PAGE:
The Matter of Sylvie
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This Wednesday in July 1961 begins like any other for Jacqueline Burrows. Jacqueline is the mother of three children, including her sweet, difficult daughter, Sylvie. In a story that deals with the extraordinary challenges in raising a child with severe special needs, The Matter of Sylvie traces the course of Jacqueline's Wednesday, a life-shifting day. The mother's impulses on that Wednesday combined with her absent husband and her other young children, culminate in an event that echoes into the next two decades. When a suicide attempt fails, it is followed not only by the crushing relief, but then the anvil weight of guilt when the mother and father eventually give up their daughter to an institution. That reverberates over the course of decades and resounds in the individual, pivotal Wednesdays of both her husband, Lloyd, in February of 1973, and her adult daughter, Lesa, in October 1987. A familial triptych: three Wednesdays, three decades, three narrators whose lives are intricately woven. The Matter of Sylvie explores the depths of mother, father and daughter-and ultimately, the matter of Sylvie herself.
transport her, take her somewhere she’s never been before with his smooth boy-hands, even though she has no idea who he is—but in this fractured moment, she’s with him. No past, present, or future, simply the split second of the here and now, this beautiful, fucked-up, transitory moment that she needs to hang on to. She understands her father absolutely. “Who’s that?” Nate asks. The two men watch each other. “No one,” Lesa says, puts her burning face in her hands, peeks out at the man through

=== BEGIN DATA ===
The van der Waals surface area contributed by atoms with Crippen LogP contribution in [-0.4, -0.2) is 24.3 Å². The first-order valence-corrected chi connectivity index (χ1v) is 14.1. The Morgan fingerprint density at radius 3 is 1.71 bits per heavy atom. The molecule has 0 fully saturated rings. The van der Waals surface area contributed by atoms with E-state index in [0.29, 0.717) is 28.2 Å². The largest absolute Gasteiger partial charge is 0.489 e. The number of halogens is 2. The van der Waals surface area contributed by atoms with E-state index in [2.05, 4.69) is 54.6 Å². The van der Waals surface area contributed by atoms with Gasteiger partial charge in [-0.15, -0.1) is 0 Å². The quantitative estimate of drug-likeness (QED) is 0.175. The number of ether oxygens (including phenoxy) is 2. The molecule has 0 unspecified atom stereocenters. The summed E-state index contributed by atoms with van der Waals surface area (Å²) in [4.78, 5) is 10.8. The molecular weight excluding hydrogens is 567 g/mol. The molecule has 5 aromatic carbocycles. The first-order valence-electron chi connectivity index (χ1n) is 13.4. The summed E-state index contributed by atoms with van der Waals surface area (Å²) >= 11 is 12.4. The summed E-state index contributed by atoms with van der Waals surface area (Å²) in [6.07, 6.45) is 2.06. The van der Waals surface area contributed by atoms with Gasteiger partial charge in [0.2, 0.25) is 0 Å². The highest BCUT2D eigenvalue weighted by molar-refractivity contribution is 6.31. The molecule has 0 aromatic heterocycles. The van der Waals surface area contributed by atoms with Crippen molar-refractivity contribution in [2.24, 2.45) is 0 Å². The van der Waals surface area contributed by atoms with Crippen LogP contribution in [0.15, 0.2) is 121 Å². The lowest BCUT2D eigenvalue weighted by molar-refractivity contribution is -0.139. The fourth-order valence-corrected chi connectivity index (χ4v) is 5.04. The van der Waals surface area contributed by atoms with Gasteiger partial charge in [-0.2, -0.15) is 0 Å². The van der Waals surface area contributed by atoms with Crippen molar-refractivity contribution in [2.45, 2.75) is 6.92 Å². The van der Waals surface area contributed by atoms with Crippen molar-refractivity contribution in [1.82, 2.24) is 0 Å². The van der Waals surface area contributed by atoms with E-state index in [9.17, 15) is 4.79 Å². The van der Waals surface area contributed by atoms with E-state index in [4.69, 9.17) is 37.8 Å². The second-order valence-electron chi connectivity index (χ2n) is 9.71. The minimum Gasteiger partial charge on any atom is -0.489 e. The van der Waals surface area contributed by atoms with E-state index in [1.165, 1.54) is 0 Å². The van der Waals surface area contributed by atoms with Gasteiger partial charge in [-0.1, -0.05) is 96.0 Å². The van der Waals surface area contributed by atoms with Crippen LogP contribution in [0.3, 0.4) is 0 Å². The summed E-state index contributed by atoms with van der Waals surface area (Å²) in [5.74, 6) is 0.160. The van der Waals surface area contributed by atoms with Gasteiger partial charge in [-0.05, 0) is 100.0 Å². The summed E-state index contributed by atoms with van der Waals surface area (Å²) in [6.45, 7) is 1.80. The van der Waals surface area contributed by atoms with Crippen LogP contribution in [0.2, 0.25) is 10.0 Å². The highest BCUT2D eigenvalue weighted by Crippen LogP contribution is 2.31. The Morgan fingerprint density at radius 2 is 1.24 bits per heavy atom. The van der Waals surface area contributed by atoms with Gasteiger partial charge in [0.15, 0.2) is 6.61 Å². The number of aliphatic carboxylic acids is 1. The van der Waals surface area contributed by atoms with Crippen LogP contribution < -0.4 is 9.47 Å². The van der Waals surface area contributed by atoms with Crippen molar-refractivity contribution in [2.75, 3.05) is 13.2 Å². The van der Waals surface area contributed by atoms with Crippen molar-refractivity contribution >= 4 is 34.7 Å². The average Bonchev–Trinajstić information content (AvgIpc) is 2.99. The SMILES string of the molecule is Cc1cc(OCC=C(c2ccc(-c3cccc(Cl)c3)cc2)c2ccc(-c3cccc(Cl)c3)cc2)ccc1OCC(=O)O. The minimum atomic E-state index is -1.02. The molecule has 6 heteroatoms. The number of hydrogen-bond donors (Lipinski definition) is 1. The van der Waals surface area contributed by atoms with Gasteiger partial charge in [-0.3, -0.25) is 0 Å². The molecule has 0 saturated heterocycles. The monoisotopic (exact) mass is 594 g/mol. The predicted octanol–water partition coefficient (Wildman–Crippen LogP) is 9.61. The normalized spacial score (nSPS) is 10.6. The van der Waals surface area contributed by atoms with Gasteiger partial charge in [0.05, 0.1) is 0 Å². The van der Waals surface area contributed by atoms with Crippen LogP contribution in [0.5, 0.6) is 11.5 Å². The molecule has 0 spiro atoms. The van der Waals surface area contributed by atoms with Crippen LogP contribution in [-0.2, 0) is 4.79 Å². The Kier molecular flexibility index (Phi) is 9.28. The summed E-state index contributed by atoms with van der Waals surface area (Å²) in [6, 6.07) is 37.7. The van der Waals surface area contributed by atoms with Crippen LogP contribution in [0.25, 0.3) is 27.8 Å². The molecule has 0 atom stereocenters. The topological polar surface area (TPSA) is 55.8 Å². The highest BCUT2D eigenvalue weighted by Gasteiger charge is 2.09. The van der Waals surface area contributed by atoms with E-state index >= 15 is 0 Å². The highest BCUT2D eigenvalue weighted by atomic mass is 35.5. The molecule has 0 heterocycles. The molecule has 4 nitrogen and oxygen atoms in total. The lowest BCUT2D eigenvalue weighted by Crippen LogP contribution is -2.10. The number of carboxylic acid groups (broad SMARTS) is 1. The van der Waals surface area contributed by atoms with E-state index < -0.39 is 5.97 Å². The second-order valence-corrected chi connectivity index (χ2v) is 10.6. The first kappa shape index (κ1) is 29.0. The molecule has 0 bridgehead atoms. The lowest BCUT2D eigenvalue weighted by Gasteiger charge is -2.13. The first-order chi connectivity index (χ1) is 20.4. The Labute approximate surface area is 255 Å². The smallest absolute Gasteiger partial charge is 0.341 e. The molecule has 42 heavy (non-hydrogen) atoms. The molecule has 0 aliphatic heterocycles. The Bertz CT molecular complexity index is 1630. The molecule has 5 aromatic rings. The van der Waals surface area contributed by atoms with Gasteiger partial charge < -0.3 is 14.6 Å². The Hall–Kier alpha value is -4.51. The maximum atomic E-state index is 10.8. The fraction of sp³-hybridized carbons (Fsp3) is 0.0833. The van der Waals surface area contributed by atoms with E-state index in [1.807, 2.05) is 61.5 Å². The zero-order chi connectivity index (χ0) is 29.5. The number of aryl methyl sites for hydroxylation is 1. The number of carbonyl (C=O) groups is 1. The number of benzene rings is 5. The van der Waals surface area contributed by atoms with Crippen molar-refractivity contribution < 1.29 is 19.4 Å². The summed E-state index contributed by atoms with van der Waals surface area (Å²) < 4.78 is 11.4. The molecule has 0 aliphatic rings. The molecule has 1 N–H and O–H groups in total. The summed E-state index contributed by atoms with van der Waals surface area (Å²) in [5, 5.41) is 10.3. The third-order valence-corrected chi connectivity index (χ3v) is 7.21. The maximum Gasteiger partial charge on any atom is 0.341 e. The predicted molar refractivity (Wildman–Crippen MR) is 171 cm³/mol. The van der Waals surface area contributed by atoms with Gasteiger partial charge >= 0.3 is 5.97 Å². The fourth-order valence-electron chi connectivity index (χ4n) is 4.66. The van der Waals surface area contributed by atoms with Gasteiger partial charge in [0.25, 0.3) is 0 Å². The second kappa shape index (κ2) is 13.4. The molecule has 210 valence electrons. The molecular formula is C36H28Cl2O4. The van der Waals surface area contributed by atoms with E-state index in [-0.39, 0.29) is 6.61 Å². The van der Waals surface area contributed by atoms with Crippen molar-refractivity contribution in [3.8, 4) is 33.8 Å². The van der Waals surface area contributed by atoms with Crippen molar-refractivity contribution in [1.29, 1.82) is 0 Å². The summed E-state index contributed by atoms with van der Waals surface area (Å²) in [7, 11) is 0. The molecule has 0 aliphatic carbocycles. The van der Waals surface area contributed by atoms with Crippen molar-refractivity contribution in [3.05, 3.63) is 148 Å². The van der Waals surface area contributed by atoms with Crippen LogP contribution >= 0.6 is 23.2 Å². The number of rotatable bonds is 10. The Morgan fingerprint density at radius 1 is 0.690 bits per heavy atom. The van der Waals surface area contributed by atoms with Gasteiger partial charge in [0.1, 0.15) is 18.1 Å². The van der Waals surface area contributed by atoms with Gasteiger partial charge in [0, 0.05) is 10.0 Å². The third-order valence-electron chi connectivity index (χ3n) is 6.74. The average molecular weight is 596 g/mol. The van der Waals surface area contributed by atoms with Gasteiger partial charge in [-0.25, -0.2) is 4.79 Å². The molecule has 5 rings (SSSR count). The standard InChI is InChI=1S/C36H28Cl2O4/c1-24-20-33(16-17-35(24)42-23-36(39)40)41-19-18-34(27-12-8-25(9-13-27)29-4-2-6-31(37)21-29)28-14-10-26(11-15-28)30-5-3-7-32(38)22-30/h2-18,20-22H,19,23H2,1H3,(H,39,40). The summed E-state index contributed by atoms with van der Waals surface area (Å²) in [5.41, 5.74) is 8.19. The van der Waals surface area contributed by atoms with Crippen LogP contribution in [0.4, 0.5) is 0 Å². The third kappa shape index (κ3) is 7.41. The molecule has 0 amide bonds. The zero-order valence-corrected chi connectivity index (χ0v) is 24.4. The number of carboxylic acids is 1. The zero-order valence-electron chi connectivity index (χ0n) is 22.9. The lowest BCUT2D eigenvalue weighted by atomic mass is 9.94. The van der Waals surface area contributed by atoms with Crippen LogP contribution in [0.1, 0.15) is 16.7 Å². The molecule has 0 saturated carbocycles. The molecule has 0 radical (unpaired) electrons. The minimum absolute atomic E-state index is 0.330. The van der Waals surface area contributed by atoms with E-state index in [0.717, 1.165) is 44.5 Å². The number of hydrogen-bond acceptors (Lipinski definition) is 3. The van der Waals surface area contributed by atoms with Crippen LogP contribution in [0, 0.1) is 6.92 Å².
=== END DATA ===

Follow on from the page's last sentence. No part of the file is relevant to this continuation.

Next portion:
crumbling plaster walls of his studio on Water Street. Now it’s her turn to hesitate. She presses the phone into her ear over the sound of the traffic, the twisting wind, the swift thought of her boyfriend, her storm, her mind peeling away like the crush of cars on the highway, all bound for some place other than here. “Nice to hear from you, Storm,” Mr. Green says. His voice loses the depth, the business, sounds soothing, washes over Lesa like a warm bath, glides over her whole body, makes her
With each cavernous intake of nicotine, she feels her fury subside. Instead the dis-ease takes over, reeling through her veins the strange deadening of morphine—the gentle narcotic slip of an undertow. This Wednesday has been building since seven this morning, Jacqueline thinks, since Sylvie was first born. It’s as if someone else is in charge now, someone she doesn’t recognize. Someone whose children are all normal, manageable, reasonable, with a husband who comes home every night without the
struggles with the overhead bin. “Let me help,” he says, standing to release the catch, then pulling down a pink and brown overnight case, which he offers to carry, but the woman protests in another language, Arabic perhaps. Then he withdraws his canvas duffle bag that looks like it could house skates and hockey gloves, pucks possibly. Lesa stands and smoothes her black rayon cape around her Spandex, then withdraws the cigarette from her super boots, wishes it were a joint instead, and waits to
her intuitive reading and thoughtful insights. My thanks to Brindle & Glass Publishers, to Ruth Linka for her coastal support of prairie writers. The Alberta Arts Foundation for their financial support in making Sylvie possible. My constant sisters: Kelly Gray, Bobbie Charron, Dani Kvern. My tall, great, growing-in-all-ways guys: my artist husband, Paul Rasporich, whose unvarying husband/artistic support allows me to write all the livelong day, my boys, Kai and Seth, who are ever-patient,